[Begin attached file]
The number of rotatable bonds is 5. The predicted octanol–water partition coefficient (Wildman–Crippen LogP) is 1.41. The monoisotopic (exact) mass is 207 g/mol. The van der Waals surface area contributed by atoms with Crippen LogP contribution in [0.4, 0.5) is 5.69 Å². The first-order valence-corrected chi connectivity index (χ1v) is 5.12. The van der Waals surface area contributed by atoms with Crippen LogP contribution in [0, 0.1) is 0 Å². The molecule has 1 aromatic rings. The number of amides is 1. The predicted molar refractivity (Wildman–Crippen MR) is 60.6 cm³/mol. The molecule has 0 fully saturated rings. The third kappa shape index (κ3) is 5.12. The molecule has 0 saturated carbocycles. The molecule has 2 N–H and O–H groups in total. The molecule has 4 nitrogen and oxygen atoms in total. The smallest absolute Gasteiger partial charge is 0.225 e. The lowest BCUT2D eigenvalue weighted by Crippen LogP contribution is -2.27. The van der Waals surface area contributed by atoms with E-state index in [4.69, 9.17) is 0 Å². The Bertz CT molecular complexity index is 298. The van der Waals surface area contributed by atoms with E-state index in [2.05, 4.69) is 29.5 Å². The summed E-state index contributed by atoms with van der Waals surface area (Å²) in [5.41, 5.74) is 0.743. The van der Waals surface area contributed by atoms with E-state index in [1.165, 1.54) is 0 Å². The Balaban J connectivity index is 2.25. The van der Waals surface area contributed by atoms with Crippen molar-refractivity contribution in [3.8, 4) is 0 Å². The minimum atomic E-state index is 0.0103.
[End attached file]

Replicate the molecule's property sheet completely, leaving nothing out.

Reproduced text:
The number of rotatable bonds is 5. The predicted octanol–water partition coefficient (Wildman–Crippen LogP) is 1.41. The monoisotopic (exact) mass is 207 g/mol. The van der Waals surface area contributed by atoms with Crippen LogP contribution in [0.4, 0.5) is 5.69 Å². The first-order valence-corrected chi connectivity index (χ1v) is 5.12. The van der Waals surface area contributed by atoms with Crippen LogP contribution in [0, 0.1) is 0 Å². The molecule has 1 aromatic rings. The number of amides is 1. The predicted molar refractivity (Wildman–Crippen MR) is 60.6 cm³/mol. The molecule has 0 fully saturated rings. The third kappa shape index (κ3) is 5.12. The molecule has 0 saturated carbocycles. The molecule has 2 N–H and O–H groups in total. The molecule has 4 nitrogen and oxygen atoms in total. The smallest absolute Gasteiger partial charge is 0.225 e. The lowest BCUT2D eigenvalue weighted by Crippen LogP contribution is -2.27. The van der Waals surface area contributed by atoms with E-state index in [4.69, 9.17) is 0 Å². The Bertz CT molecular complexity index is 298. The van der Waals surface area contributed by atoms with E-state index in [2.05, 4.69) is 29.5 Å². The summed E-state index contributed by atoms with van der Waals surface area (Å²) in [5.41, 5.74) is 0.743. The van der Waals surface area contributed by atoms with E-state index in [1.165, 1.54) is 0 Å². The Balaban J connectivity index is 2.25. The van der Waals surface area contributed by atoms with Crippen molar-refractivity contribution in [3.8, 4) is 0 Å². The minimum atomic E-state index is 0.0103.